1. Valle RF, Sciarra JJ. Intrauterine adhesions: hysteroscopic diagnosis, classification, treatment, and reproductive outcome. Am J Obstet Gynecol. 1988 Jun;158(6 Pt 1):1459-70.

2. Gargett BE, Chan RW. Endometrial stem/progenitor cells and proliferative disorders of the endometrium. Minerva Ginecol. 2006 Dec;58(6):511-26.

Tuesday, September 15, 2009

‘Victims’ in miscarriage headlines are luckier than they think

Oh no. Not another story about a woman who goes to hospital emergency with an impending miscarriage and gets given painkillers and told to go home (click here for 'story'). Or miscarries in the hospital toilet. I don’t know why, but Sydney newspapers abound with such stories. It started off with the famous Jana Horska story. Yesterday I read in the Sydney Morning Herald that women will now be offered D&Cs straight away. OK, I’ve kept silent long enough. When women think that miscarriage and the pain that goes with it are the worst things than can happen to them, I must enlighten them about Asherman’s syndrome. Especially when their complaints have prompted hospitals to consider carrying out even more D&Cs, the number one cause of Asherman’s syndrome.

One in four pregnancies ends in miscarriage. I too had a miscarriage so I know what I’m talking about. I was around 14 weeks into the pregnancy. Mine was a missed miscarriage detected via ultrasound at 11 weeks. The fetus either died (fetal demise) and was resorbed or stopped developing very early on (anembryonic gestation). I was offered a D&C straight away by my ObGyn. I recalled vaguely hearing about the risks of D&C and future fertility. I was 39 and was not about to take a chance. My ObGyn insisted that Asherman’s syndrome and uterine perforation were ‘extremely rare’ (see what the real incidence rates are. Not rare at all!). Still, if there was a chance I could avoid it altogether by waiting to miscarry naturally, I would take that option. I had no other choice as he flatly refused to give me medication (misoprostol). The ObGyn was visibly irritated and disappointed in my choice to avoid a D&C.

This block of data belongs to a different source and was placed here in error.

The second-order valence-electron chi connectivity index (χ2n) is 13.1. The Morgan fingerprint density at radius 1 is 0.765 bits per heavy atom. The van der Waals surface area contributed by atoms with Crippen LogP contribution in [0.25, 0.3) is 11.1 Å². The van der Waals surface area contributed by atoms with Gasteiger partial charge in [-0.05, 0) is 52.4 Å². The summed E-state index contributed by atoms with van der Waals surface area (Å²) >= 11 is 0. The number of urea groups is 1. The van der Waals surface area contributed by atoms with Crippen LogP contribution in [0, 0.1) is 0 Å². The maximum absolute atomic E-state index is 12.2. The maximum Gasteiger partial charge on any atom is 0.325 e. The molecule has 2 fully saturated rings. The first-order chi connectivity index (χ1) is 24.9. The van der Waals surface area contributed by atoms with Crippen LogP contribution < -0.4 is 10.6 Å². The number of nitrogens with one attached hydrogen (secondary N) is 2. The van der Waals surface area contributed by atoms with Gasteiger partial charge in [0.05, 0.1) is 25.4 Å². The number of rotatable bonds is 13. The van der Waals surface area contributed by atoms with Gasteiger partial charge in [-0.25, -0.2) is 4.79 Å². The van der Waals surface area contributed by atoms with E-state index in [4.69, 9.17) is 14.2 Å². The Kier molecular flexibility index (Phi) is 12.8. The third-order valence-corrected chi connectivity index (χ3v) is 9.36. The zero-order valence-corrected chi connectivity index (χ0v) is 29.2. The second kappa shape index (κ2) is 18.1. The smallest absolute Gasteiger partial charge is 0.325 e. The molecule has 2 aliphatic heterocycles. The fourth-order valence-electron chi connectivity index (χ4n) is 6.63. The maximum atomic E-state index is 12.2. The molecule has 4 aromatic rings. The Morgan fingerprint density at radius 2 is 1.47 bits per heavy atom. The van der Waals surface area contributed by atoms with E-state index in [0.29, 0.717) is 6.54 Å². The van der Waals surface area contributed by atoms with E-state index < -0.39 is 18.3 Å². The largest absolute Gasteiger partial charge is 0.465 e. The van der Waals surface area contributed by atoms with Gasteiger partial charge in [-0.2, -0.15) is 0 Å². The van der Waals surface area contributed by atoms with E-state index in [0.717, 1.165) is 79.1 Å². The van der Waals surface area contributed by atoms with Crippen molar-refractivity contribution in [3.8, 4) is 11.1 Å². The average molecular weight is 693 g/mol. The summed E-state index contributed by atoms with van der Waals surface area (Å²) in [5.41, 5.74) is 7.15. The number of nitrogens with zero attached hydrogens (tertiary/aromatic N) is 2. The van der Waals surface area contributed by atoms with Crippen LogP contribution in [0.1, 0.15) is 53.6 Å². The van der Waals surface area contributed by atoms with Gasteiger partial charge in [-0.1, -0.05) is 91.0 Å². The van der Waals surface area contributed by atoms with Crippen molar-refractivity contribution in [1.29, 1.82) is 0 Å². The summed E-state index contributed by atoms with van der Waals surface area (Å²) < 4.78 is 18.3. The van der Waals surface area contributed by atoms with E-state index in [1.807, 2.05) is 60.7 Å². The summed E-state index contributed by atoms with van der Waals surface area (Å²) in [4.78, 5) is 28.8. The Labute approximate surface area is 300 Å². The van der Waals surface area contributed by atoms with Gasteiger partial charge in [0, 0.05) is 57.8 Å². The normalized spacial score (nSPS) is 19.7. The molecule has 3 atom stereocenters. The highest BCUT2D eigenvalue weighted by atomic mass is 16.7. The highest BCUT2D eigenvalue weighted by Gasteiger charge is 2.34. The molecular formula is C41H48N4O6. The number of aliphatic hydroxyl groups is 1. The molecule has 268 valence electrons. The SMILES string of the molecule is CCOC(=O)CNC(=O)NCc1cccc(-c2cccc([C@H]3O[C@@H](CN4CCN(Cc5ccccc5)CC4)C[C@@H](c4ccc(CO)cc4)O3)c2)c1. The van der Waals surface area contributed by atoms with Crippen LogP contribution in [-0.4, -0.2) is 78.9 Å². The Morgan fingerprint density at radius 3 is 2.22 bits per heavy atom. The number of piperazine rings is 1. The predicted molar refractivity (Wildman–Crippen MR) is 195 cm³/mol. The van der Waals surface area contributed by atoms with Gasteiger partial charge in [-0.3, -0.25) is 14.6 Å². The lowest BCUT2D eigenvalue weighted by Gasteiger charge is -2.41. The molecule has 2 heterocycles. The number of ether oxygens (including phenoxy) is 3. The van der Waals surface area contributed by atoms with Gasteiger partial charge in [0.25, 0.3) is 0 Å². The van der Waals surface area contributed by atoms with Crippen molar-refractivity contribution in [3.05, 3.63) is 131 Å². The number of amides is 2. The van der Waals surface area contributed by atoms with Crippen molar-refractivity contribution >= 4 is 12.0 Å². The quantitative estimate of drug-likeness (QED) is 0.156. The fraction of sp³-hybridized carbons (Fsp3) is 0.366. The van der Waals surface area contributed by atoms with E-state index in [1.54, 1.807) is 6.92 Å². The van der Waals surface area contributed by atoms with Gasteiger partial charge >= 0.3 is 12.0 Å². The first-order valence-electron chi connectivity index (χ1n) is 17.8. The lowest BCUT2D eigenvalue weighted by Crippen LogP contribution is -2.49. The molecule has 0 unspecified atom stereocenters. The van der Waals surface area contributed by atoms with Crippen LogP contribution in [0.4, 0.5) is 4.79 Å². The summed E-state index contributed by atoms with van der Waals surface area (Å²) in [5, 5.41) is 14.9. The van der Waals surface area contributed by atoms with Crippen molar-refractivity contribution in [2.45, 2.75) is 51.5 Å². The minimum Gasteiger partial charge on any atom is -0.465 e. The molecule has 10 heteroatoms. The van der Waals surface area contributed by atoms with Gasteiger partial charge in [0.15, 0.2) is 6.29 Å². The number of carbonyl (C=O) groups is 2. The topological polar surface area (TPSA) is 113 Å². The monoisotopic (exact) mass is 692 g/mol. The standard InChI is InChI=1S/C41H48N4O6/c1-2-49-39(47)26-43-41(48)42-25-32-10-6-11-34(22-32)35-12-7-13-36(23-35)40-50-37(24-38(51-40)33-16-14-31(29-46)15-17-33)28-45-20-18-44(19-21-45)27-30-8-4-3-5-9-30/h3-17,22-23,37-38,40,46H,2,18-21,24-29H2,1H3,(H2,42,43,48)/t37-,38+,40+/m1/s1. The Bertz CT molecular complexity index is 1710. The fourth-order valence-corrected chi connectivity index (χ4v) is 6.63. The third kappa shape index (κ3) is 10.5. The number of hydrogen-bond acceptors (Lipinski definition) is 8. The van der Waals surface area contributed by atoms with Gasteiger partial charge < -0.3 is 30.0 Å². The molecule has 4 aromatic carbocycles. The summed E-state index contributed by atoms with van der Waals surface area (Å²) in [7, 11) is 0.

The shock and sadness of losing the pregnancy was soon replaced with impatience to miscarry naturally so I could avoid a D&C, and start trying to conceive again with my fertility intact. My goal was to avoid a D&C at all costs. I was relieved when one Sunday morning about 3 weeks later, I finally began to bleed. At first it was like a normal period. As the day progressed the bleeding got heavier, and so did the cramps. By 11 PM I could no longer contain my cries of pain. My husband shut the windows, worried the neighbours might think he was beating me! Finally around midnight when I could no longer stand the pain I sent my husband to an all night pharmacy to get the strongest painkiller available without prescription. He tried to convince me to go to the hospital instead. “Are you nuts?” I retorted. “They’ll just tell me to have a D&C”. Not only that, but I’d have to stifle my moans and sit upright in uncomfortable clothes, surrounded by strangers and without access to a clean toilet. At home I could make as much noise as I wanted in my loose nighty and stand on all fours if that was the most comfortable position. The toilet was less than a meter from my bed and I wouldn’t have to compete with 50 other patients for it while waiting in emergency. He came back with a box of Panadeine forte containing codeine and that took the edge off the labour-like cramps. At some point after midnight I felt a ‘pop’ and instantaneous relief. Instinctively I knew the gestational sac must have burst and I rushed to the toilet. I continued to bleed heavily but was glad everything was coming out.